The 39-year-old man from Uzbekistan drove a 300-tonne truck into bystanders on Queen’s Street on Friday, killing four and injuring 15.
But bystanders said that he was mainly targetting children, and sent prams “flying into the air” as his vehicle zigzagged along the street.
Glen Foran, an Australian tourist saw the moment the truck hit a pram.
He said: “I turned around and saw a big truck coming towards me. It swerved from side to side. It didn't look out of control, it was trying to hit people.”
“It hit people, it was terrible. It hit a pram with a kid in it.”
Rakhmat Akilov appeared to target children during his murderous rampage
Mr Foran said it “felt like forever” waiting for police to arrive on Drottninggatan in central Stockholm, where the man had hijacked a beer delivery truck and hurtled down a busy shopping street before crashing into a store and catching fire.
He said: “It took a long time for police to get here. I suppose from their view it was quick, but it felt like forever.”
Hours after the attack, police released a CCTV image of the suspect on an escalator wearing a grey hoodie and carrying a blue mobile phone.
Onlookers said that the terrorist deliberately drove into the path of innocent children
He was arrested several hours later in Marsta and police revealed more information about him on Sunday.
Sources have named him as Rakhmat Akilov and it has been claimed the suspect had expressed sympathy for Islamic State.
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He was also wanted for failing to comply with a deportation order, Swedish police said on Sunday.
Police said that two of those killed were Swedes, one was a British citizen, and one was a Belgian.
Rakhmat Akilov has been named as the suspect who carried out the truck attack
The Briton was named as Chrispin Bevington, a dad-of-two, the other dead was a female Belgian tourist, 31, and two Swedes including an 11-year-old girl who was walking home from school.
Police said that all have been identified and their relatives informed.
The attack echoes those carried out in Nice, Berlin and London when people used vehicles as deadly weapons.
Those attacks were claimed by Islamic State, but there has been no such claim yet for the Stockholm assault.
A Briton killed in the attack was named as Chrispin Bevington on Sunday
The Uzbek man remains in custody and must appear before a judge before midday on Wednesday.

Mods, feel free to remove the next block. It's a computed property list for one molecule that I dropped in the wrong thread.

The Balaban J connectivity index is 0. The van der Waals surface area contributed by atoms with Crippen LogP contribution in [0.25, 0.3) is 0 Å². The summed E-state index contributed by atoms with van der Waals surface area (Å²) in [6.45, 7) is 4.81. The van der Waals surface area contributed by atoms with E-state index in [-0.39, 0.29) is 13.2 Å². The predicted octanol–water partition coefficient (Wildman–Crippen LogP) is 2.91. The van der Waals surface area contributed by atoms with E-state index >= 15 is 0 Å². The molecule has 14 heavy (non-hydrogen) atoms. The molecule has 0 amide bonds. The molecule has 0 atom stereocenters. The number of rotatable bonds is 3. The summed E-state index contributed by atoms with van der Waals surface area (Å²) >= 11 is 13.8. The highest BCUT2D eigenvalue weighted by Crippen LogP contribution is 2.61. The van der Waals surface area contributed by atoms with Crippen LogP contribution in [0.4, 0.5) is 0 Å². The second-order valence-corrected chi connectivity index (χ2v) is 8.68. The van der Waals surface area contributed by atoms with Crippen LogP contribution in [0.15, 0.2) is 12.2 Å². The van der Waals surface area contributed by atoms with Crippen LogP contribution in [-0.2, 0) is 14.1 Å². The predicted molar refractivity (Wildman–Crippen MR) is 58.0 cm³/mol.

Sweden's prosecution authority said a second person had been arrested on suspicion of having committed a terrorist offence through murder, but police said they were more convinced than ever that the Uzbek man was the driver of the truck.
Another five people were being held for questioning after raids and police said they had conducted about 500 interviews.
Although nine of the 15 people injured remained in hospital, two in intensive care, Stockholm began to return normal on Sunday with the removal of police barricades along the Drottninggatan street where the attack took place.
The Stockholm Terror attack – in pictures
Fri, April 7, 2017
The vehicle drove into crowds on Drottninggatan (Queen Street) – one of the city's major pedestrian streets, just before 3pm local time, before crashing into Åhlens Mall
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Truck rams into crowds in central Stockholm
On Sunday, three days after his attack, thousands gathered in the spring sunshine near the site of his crime for a vigil.
They met to show their support for those killed or injured.
Hundreds of flower bouquets covered steps leading down to the square next to where the truck ploughed into the Ahlens department store, with more piled up under boarded-up windows.
Only yards from the scene, thousands of people gathered in the Sergels Torg square in a show of unity as heavily armed police stood guard and a police helicopter hovered overhead.
Eva Udd, a 55-year-old nurse who had joined the demonstration with a friend, said: "I want to show I'm not afraid to go out. I usually never go to things like this, but this just felt so very important."
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